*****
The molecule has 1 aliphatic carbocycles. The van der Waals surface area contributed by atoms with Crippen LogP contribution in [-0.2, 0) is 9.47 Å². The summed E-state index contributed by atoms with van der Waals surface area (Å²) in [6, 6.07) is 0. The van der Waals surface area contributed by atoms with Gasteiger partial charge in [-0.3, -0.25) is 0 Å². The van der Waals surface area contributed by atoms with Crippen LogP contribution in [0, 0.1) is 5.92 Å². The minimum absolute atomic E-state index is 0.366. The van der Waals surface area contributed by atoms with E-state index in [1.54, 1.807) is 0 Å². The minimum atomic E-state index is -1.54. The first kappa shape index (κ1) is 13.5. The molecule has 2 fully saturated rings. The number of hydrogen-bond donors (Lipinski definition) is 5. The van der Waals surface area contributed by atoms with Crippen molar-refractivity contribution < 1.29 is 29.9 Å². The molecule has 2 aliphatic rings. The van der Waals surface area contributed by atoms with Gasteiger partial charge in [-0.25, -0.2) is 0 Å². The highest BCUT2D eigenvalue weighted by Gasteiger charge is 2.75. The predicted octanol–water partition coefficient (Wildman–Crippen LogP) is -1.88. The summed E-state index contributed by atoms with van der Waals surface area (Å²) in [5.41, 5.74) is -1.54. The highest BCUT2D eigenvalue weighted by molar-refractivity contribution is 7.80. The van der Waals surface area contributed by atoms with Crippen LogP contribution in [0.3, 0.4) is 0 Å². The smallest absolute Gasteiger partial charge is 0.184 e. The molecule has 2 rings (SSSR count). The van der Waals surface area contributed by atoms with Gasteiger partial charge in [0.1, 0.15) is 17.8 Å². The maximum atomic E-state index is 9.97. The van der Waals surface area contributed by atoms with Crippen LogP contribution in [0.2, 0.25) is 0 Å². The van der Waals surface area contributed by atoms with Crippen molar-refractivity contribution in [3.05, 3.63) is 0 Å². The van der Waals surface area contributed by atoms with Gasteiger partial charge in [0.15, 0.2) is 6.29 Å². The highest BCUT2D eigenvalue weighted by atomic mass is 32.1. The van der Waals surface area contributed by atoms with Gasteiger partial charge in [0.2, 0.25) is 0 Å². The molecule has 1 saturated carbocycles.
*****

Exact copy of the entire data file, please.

The molecule has 1 aliphatic carbocycles. The van der Waals surface area contributed by atoms with Crippen LogP contribution in [-0.2, 0) is 9.47 Å². The summed E-state index contributed by atoms with van der Waals surface area (Å²) in [6, 6.07) is 0. The van der Waals surface area contributed by atoms with Gasteiger partial charge in [-0.3, -0.25) is 0 Å². The van der Waals surface area contributed by atoms with Crippen LogP contribution in [0, 0.1) is 5.92 Å². The minimum absolute atomic E-state index is 0.366. The van der Waals surface area contributed by atoms with E-state index in [1.54, 1.807) is 0 Å². The minimum atomic E-state index is -1.54. The first kappa shape index (κ1) is 13.5. The molecule has 2 fully saturated rings. The number of hydrogen-bond donors (Lipinski definition) is 5. The van der Waals surface area contributed by atoms with Crippen molar-refractivity contribution < 1.29 is 29.9 Å². The molecule has 2 aliphatic rings. The van der Waals surface area contributed by atoms with Gasteiger partial charge in [-0.25, -0.2) is 0 Å². The highest BCUT2D eigenvalue weighted by Gasteiger charge is 2.75. The predicted octanol–water partition coefficient (Wildman–Crippen LogP) is -1.88. The summed E-state index contributed by atoms with van der Waals surface area (Å²) in [5.41, 5.74) is -1.54. The highest BCUT2D eigenvalue weighted by molar-refractivity contribution is 7.80. The van der Waals surface area contributed by atoms with Crippen LogP contribution in [0.3, 0.4) is 0 Å². The smallest absolute Gasteiger partial charge is 0.184 e. The molecule has 2 rings (SSSR count). The van der Waals surface area contributed by atoms with Gasteiger partial charge in [0.1, 0.15) is 17.8 Å². The maximum atomic E-state index is 9.97. The van der Waals surface area contributed by atoms with Crippen LogP contribution in [0.2, 0.25) is 0 Å². The van der Waals surface area contributed by atoms with Crippen molar-refractivity contribution in [3.05, 3.63) is 0 Å². The van der Waals surface area contributed by atoms with Gasteiger partial charge in [0.15, 0.2) is 6.29 Å². The highest BCUT2D eigenvalue weighted by atomic mass is 32.1. The van der Waals surface area contributed by atoms with Gasteiger partial charge in [0.2, 0.25) is 0 Å². The molecule has 1 saturated carbocycles.